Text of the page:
First community orchard planted in Louth cemetery

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Louth’s first community orchard was planted at the weekend, near the Greenwich Meridian at Louth Cemetery.

The project was made possible thanks to a £500 Community Wildlife Grant from Lincolnshire County Council.

The trees, which come from a Grimoldby based grower, will feature a King James I Mulberry tree and nine Lincolnshire 
variety apple trees.

The Meridian Orchard also includes Ingalls Red and Ingalls Pippin (both raised by William Ingall of Grimoldby almost 90 years ago), Ellison Orange bred by Rev Charles Ellison of Bracebridge in 1904, Herrings Pippin, Barnack Beauty, Green Balsam, Philadelphia (thought to come from Alford in the 1840s),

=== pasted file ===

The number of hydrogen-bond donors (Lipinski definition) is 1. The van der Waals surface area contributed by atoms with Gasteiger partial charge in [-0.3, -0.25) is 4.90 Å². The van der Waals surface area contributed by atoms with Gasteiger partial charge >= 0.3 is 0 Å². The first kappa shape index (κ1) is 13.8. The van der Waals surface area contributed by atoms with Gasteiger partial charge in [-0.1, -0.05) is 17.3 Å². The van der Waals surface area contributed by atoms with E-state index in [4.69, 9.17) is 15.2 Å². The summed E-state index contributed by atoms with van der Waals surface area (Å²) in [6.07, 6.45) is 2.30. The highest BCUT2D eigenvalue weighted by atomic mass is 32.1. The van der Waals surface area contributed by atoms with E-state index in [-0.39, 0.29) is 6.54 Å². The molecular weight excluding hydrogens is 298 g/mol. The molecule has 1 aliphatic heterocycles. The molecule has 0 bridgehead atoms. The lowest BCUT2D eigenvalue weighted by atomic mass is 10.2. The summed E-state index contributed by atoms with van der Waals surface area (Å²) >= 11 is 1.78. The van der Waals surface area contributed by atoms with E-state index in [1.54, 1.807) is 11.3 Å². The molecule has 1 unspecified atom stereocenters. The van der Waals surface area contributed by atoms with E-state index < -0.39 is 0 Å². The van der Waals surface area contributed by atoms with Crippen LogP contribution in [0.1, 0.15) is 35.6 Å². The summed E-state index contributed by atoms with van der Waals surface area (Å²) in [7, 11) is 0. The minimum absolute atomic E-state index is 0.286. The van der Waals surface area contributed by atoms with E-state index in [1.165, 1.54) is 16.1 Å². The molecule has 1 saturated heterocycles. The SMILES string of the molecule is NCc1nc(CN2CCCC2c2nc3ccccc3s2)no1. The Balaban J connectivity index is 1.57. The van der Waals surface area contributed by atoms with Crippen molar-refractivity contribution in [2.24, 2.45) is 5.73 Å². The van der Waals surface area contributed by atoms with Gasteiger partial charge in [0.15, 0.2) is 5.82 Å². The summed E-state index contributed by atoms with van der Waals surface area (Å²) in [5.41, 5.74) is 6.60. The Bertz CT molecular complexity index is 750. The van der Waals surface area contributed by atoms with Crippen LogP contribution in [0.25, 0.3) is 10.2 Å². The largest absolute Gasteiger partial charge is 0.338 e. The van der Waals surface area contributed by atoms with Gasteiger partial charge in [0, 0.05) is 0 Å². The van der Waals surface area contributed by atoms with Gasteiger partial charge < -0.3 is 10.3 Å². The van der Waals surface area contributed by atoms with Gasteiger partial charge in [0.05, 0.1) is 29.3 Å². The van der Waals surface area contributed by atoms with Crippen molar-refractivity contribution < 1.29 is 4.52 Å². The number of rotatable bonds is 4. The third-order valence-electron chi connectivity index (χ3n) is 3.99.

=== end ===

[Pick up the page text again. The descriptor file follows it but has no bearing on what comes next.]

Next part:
Isaac Newton (descended from the great mathematician’s 17th century tree), and the very aptly named Meridian.

The trees were planted by the Community Payback team close to the Meridian Line, which passes through Louth Cemetery.

The group has been enhancing the orchard area over the last two years thanks to the support of the Evan Cornish Grassroots Fund.

The Community Payback team has also been busy during the bad weather making bird and bat boxes.

Increasing the biodiversity of the London Road site is an important feature of Louth Town Council’s partnership with Louth In Bloom this year.

The site will be the start of this year’s In Bloom judging route, which will commence on the Greenwich Meridian and take in the recently created Meridian Meadow in which wild flowers have been cultivated by the cemetery team.